While most Americans are positive about their current personal finances, few have high confidence in their ability to deal with an unexpected expense, find a new job, or finance their retirement.
When it comes to their household finances, 62 percent of Americans describe their personal situation as good, while 37 percent say they are not doing so well. Satisfaction with personal finances declines significantly for those with lower incomes. As income is closely related to other demographic factors, similar patterns emerge for age, race and ethnicity, and level of education.
Thirty-three percent of the public expect their personal finances to improve over the next year, while 21 percent anticipate a downturn in their personal finances. Forty-five percent say their economic situation will stay the same. Of those who expect their finances to stay the same, 69 percent describe them as good and 30 percent say they are poor.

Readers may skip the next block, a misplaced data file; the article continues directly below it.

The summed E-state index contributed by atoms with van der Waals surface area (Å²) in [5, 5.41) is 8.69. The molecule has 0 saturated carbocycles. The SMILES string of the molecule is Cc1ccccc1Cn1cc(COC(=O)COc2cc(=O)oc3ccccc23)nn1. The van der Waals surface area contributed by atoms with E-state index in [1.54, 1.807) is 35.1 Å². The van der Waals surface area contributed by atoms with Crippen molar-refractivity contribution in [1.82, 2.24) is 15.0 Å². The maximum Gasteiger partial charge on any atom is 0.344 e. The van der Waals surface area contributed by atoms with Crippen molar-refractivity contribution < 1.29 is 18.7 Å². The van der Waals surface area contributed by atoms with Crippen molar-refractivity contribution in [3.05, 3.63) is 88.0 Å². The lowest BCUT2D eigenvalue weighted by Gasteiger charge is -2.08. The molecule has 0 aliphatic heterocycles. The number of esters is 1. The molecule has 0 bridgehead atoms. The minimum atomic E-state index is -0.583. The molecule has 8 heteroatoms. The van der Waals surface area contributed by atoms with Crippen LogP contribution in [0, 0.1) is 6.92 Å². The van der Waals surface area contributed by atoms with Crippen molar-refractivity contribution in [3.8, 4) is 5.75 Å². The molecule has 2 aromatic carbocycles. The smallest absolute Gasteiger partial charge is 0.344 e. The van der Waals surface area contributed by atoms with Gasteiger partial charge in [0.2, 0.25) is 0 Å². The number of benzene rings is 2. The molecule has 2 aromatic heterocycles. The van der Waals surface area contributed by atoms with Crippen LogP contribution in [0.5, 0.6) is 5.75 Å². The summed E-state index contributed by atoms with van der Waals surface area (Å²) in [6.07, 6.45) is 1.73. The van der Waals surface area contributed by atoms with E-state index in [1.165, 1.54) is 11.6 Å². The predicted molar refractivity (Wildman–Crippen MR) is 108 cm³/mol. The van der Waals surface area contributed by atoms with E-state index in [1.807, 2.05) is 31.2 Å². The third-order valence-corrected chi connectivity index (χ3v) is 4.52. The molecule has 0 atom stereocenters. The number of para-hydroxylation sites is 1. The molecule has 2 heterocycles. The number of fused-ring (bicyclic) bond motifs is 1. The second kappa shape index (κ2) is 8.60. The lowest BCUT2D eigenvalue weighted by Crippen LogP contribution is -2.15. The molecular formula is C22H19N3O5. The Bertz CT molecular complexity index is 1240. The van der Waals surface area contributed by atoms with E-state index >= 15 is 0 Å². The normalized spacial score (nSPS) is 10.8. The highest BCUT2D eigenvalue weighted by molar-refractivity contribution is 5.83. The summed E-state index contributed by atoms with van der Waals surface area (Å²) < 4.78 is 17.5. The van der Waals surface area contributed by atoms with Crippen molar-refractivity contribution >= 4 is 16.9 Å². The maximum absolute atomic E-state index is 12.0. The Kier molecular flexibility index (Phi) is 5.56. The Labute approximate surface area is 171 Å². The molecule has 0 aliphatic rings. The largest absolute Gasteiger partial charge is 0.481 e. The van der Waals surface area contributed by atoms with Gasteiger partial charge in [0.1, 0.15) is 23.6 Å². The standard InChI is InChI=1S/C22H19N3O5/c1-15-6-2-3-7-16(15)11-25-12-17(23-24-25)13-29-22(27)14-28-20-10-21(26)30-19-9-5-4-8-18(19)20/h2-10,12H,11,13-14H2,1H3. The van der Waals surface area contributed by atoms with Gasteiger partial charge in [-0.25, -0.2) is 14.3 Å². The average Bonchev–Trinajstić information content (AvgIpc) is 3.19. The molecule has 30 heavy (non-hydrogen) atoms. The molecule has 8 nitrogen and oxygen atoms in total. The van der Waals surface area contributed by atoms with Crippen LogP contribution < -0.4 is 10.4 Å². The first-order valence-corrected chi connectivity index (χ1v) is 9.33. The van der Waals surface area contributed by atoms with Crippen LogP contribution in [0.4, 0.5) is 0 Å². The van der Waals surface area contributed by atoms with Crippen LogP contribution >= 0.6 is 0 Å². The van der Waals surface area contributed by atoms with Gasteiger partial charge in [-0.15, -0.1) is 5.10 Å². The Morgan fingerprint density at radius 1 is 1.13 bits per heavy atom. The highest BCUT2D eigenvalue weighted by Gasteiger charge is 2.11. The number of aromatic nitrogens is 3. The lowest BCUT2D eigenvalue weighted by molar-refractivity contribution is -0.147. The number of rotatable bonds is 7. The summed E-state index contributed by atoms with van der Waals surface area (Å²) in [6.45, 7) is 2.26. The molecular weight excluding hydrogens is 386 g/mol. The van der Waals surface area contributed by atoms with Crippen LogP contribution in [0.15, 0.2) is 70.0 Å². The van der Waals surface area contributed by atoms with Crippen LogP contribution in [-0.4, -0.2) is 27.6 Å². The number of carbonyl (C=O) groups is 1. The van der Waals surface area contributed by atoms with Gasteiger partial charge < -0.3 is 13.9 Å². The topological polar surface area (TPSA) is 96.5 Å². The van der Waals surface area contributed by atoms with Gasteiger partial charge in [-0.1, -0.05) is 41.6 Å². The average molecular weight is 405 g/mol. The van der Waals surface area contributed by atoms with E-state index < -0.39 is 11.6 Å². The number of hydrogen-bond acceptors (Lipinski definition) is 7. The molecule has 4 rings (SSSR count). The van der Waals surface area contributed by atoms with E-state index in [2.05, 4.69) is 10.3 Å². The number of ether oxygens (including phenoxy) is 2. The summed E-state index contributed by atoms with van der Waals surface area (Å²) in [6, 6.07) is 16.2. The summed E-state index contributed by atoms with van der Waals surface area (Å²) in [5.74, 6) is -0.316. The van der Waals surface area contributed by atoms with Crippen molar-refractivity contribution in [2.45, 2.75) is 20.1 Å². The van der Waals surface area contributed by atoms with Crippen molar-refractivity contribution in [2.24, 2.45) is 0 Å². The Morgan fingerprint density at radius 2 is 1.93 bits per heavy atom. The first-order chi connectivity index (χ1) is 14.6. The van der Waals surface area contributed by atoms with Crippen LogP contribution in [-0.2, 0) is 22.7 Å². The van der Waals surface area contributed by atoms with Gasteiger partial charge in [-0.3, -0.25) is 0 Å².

Still, most Americans do not consider the current economic environment to be conducive to investing in stocks or buying a home. Even those with income over $100,000 are not particularly positive about investing.
About half of Americans are confident they can manage their regular bills, like their mortgage or rent or credit cards. It is the unforeseen expenses that cause more disquiet. Those with incomes under $50,000 are particularly insecure about their ability to handle an unexpected medical expense or surprise bill of $1,000. Most Americans, regardless of income, are not very confident in their ability to save for retirement and 59 percent of those with incomes less than $50,000 have very little or no confidence in their ability to do so.
Question:Thinking about your financial situations, how confident are you that … ?
Source: AP-NORC poll conducted January 16-20, 2019, with 1,062 adults.
The nationwide poll was conducted January 16-20, 2019, using the AmeriSpeak® Panel, the probability-based panel of NORC at the University of Chicago. Online and telephone interviews using landlines and cell phones were conducted with 1,062 adults. The margin of sampling error is plus or minus 4.1 percentage points.